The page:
Tribal Boundaries in the Nass Watershed

By Neil J. Sterritt; Susan Marsden et al. | Go to book overview

5
The Nisga'a Documentary Record

Introduction

Much has been written about the Nisga'a in recent years, most of which deals with efforts to obtain recognition of their land claim, and some of which deals with related public relations. Two extensive ethnographic studies were conducted by Barbeau and Beynon and by Stephen McNeary. The Barbeau and Beynon record is the only study that deals in some depth with Nisga'a territory. The McNeary report and dissertation deal with Nisga'a society and economy and include a discussion on territory and a map of place names.

The Nisga'a struggle has spanned more than a century. In its earliest years, the claim was advanced by Nisga'a men and women who lived within, worked upon, and defended their territory. They knew their house territories (ango'osxw), fishing sites, and berry grounds; they knew the history of their internal and external boundaries; this is the Nisga'a legacy. The documentary record of significance to this study commences with the expedition of Hudson's Bay Company clerk Donald Manson, who travelled by boat part way up the Nass River in 1832 (see Chapter 6). The record includes the writings of missionaries, explorers, and first settlers thereafter, and it acquires a significant Aboriginal voice after the Nisga'a and their neighbours forced government surveyors and commissions to meet with them in the 1880s.

Nisga'a leaders, as did those of the Gitanyow, sought to impress on government representatives the nature of their ownership by describing Nisga'a territoriality. Largely ignored, the Nisga'a redoubled their effort. The minutes and correspondence of commission hearings over a thirty- year period, between 1887 (IRC) and 1915 (MMRC), reflect a pattern: opening comments; description of territories and sites important to the house or village members; reference to Nisga'a law and territoriality; and the caveat that claims are to Nisga'a territory, beyond living and fishing sites.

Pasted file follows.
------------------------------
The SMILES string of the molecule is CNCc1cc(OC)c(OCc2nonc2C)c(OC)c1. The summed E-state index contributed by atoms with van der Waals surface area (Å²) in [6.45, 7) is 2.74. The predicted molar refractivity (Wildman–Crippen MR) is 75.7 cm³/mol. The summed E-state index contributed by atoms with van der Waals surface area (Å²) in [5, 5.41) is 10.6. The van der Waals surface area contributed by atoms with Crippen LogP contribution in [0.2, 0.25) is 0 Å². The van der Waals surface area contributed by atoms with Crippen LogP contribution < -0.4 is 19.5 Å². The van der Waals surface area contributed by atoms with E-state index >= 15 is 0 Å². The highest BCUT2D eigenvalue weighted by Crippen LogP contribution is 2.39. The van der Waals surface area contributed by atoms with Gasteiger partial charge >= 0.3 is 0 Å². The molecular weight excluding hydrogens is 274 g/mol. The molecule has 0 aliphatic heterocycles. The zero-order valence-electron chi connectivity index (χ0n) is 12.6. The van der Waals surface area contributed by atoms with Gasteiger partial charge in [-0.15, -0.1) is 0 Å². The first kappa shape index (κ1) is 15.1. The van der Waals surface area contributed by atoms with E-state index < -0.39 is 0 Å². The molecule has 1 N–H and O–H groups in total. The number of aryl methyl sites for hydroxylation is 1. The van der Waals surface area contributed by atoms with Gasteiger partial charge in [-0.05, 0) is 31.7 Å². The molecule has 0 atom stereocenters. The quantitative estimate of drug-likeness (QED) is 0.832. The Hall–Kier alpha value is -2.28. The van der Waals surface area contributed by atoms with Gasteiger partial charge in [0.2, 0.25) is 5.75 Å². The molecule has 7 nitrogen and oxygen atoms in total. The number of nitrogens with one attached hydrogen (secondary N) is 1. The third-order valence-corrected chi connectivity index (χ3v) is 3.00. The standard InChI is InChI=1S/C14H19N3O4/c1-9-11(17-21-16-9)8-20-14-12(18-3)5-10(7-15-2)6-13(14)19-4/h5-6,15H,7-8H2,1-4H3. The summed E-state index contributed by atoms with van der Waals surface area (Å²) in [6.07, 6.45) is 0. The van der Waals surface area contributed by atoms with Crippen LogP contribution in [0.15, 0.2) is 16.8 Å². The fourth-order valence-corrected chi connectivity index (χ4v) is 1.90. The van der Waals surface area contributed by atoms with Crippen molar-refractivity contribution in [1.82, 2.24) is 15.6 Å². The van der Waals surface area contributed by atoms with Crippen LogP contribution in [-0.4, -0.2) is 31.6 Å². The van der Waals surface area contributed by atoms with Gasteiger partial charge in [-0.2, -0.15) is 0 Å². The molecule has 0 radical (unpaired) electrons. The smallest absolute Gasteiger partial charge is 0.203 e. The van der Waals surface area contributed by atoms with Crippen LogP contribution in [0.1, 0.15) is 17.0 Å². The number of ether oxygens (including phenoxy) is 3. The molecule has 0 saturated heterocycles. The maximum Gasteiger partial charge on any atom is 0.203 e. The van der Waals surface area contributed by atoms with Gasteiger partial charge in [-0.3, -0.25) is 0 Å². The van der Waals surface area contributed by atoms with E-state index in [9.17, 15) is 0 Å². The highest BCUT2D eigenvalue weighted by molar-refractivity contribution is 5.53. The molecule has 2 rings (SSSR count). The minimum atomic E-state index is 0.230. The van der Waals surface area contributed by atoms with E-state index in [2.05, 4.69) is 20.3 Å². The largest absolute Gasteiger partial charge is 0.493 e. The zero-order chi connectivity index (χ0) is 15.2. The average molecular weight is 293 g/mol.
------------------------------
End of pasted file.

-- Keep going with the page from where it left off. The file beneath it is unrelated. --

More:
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Tribal Boundaries in the Nass Watershed
Table of contents

Table of contents

  • Title Page iii
  • Contents vii
  • Maps ix
  • Acknowledgments xi
  • Abbreviations xiii
  • 1- Introduction 3
  • 2- The Adaawḵ Record and Tribal Boundaries in the Nass Watershed 15
  • Introduction 15
  • Conclusion 57
  • 3- The Gitksan Documentary Record: Gitanyow 59
  • 4- The Gitksan Documentary Record: Kuldo, Kisgaga'As, and Kispiox 98
  • Introduction 98
  • Conclusion 130
  • 5- The Nisga'A Documentary Record 132
  • Introduction 132
  • Conclusion 192
  • 6- Witnesses on the Land: The Euro-Canadian Record, 1832-1930 194
  • Introduction 194
  • Conclusion 240
  • 7- Conclusion 243
  • 8- Epilogue 251
  • Appendices 253
  • Notes 272
  • Glossary of Terms 293
  • Glossary of Place Names 295
  • Glossary of Chiefs' Names 312
  • Bibliography 315
  • Index 319
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